The deal for Hasselbeck wasn’t completed because while mutual interest remains between the two, both parties are also fully aware of alternatives. Hasselbeck will expect to get interest on the open market which can help his bargaining position, while the Seahawks can explore different veteran quarterbacks. I’ve previously reported that Cleveland will be big players in the Kevin Kolb stakes despite everyone assuming that franchise is settled on Colt McCoy. That would leave other teams such as Arizona having to look elsewhere – and Hasselbeck would be a logical alternative.
The Seahawks also have interest in Philadelphia’s Kolb, but I understand they are not willing to pay as much compensation to acquire him as other teams such as Cleveland and Arizona.
Pete Carroll and John Schneider are comfortable going into free agency with a few options to play with. Although some fans will cringe at the prospect (perhaps unfairly) the Seahawks maintain a level of belief in Charlie Whitehurst and should other deals not materialise, they are prepared to give him the starting role and bring in other veteran competition in free agency. They aren’t going to let the market dictate their position – the price will have to be right for Kolb, Palmer or Hasselbeck and if it isn’t, they’ll walk away from the table and turn to the only quarterback currently signed for the 2011 season.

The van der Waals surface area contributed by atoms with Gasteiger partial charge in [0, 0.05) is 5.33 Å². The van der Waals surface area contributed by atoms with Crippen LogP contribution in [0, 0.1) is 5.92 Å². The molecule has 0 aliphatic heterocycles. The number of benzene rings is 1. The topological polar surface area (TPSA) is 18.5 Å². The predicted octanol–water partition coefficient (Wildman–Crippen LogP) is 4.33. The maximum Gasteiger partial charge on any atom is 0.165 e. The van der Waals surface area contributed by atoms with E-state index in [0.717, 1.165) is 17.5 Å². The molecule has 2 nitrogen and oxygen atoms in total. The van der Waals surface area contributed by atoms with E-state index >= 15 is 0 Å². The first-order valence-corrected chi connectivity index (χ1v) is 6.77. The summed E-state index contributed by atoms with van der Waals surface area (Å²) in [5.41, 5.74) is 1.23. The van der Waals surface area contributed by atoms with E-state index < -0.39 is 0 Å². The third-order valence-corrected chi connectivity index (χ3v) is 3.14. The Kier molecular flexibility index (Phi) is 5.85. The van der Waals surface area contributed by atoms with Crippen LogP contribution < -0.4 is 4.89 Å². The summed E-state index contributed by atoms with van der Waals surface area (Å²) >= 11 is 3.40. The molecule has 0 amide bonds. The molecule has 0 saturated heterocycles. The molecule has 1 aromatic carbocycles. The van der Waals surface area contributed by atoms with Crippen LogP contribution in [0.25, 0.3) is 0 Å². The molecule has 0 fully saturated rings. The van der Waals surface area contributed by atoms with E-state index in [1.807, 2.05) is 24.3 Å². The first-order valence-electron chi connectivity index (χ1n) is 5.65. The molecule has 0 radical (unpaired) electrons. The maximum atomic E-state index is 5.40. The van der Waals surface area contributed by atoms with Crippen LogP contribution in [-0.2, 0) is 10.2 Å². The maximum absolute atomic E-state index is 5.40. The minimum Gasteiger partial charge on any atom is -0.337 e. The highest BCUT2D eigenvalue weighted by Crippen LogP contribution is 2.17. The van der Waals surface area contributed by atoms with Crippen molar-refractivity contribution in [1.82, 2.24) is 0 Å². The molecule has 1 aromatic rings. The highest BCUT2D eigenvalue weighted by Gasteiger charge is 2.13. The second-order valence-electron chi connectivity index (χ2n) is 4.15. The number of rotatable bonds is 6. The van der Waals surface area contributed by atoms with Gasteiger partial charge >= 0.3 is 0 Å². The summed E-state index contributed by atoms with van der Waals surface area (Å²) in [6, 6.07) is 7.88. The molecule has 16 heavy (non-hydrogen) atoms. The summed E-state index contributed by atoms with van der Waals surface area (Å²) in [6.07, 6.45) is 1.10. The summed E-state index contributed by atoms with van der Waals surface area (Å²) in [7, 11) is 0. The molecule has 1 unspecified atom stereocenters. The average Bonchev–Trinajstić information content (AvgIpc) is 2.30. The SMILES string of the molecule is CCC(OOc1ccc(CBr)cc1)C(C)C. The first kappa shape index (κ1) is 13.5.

Every possibility remains open at this stage. As I see it, the team haven’t made a commitment to Hasselbeck either way. They’ve maintained contact when possible and although Pete Carroll and John Schneider sounded out his re-signing as a priority, the reality is they had a full season of football to talk about a new deal and chose not to, they didn’t complete a deal before the CBA deadline and chose not to franchise tag their quarterback. You don’t allow your starting QB to ‘test the market’ if he’s truly your one defining priority.